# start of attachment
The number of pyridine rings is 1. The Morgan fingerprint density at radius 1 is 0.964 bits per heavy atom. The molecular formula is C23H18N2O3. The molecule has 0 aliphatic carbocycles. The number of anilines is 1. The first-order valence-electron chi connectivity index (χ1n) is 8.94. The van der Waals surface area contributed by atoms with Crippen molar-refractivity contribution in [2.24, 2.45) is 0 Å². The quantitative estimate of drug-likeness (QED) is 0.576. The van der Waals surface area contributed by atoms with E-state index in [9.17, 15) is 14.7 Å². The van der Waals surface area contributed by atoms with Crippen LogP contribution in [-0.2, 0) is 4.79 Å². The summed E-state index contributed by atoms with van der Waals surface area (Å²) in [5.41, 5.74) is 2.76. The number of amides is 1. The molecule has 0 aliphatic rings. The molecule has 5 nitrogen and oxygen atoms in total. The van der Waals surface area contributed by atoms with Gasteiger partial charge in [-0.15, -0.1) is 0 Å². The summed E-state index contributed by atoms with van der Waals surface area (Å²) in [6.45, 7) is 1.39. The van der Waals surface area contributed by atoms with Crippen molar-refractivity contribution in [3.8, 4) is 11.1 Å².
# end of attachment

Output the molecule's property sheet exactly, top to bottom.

The number of pyridine rings is 1. The Morgan fingerprint density at radius 1 is 0.964 bits per heavy atom. The molecular formula is C23H18N2O3. The molecule has 0 aliphatic carbocycles. The number of anilines is 1. The first-order valence-electron chi connectivity index (χ1n) is 8.94. The van der Waals surface area contributed by atoms with Crippen molar-refractivity contribution in [2.24, 2.45) is 0 Å². The quantitative estimate of drug-likeness (QED) is 0.576. The van der Waals surface area contributed by atoms with E-state index in [9.17, 15) is 14.7 Å². The van der Waals surface area contributed by atoms with Crippen LogP contribution in [-0.2, 0) is 4.79 Å². The summed E-state index contributed by atoms with van der Waals surface area (Å²) in [5.41, 5.74) is 2.76. The number of amides is 1. The molecule has 0 aliphatic rings. The molecule has 5 nitrogen and oxygen atoms in total. The van der Waals surface area contributed by atoms with Gasteiger partial charge in [-0.15, -0.1) is 0 Å². The summed E-state index contributed by atoms with van der Waals surface area (Å²) in [6.45, 7) is 1.39. The van der Waals surface area contributed by atoms with Crippen molar-refractivity contribution in [3.8, 4) is 11.1 Å².